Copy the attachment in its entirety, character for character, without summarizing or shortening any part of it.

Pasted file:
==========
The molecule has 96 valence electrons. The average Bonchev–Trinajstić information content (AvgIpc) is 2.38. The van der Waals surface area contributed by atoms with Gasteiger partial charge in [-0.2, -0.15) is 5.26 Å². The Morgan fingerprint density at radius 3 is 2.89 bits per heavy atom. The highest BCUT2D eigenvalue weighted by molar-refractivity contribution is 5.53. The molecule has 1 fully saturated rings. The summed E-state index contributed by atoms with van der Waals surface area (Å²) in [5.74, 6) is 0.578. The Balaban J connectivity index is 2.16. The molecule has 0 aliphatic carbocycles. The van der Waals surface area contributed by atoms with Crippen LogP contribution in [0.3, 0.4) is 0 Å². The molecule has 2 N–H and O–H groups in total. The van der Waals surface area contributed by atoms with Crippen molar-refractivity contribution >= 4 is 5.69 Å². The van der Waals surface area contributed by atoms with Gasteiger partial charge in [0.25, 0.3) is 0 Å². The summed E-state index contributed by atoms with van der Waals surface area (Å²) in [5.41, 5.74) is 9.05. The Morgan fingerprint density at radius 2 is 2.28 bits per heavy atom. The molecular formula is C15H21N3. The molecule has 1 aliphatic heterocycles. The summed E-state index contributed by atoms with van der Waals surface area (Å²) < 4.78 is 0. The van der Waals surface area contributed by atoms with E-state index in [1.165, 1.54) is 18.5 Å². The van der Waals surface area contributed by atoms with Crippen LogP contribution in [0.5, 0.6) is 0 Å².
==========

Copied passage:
The molecule has 96 valence electrons. The average Bonchev–Trinajstić information content (AvgIpc) is 2.38. The van der Waals surface area contributed by atoms with Gasteiger partial charge in [-0.2, -0.15) is 5.26 Å². The Morgan fingerprint density at radius 3 is 2.89 bits per heavy atom. The highest BCUT2D eigenvalue weighted by molar-refractivity contribution is 5.53. The molecule has 1 fully saturated rings. The summed E-state index contributed by atoms with van der Waals surface area (Å²) in [5.74, 6) is 0.578. The Balaban J connectivity index is 2.16. The molecule has 0 aliphatic carbocycles. The van der Waals surface area contributed by atoms with Crippen LogP contribution in [0.3, 0.4) is 0 Å². The molecule has 2 N–H and O–H groups in total. The van der Waals surface area contributed by atoms with Crippen molar-refractivity contribution >= 4 is 5.69 Å². The van der Waals surface area contributed by atoms with Gasteiger partial charge in [0.25, 0.3) is 0 Å². The summed E-state index contributed by atoms with van der Waals surface area (Å²) in [5.41, 5.74) is 9.05. The Morgan fingerprint density at radius 2 is 2.28 bits per heavy atom. The molecular formula is C15H21N3. The molecule has 1 aliphatic heterocycles. The summed E-state index contributed by atoms with van der Waals surface area (Å²) < 4.78 is 0. The van der Waals surface area contributed by atoms with E-state index in [1.165, 1.54) is 18.5 Å². The van der Waals surface area contributed by atoms with Crippen LogP contribution in [0.5, 0.6) is 0 Å².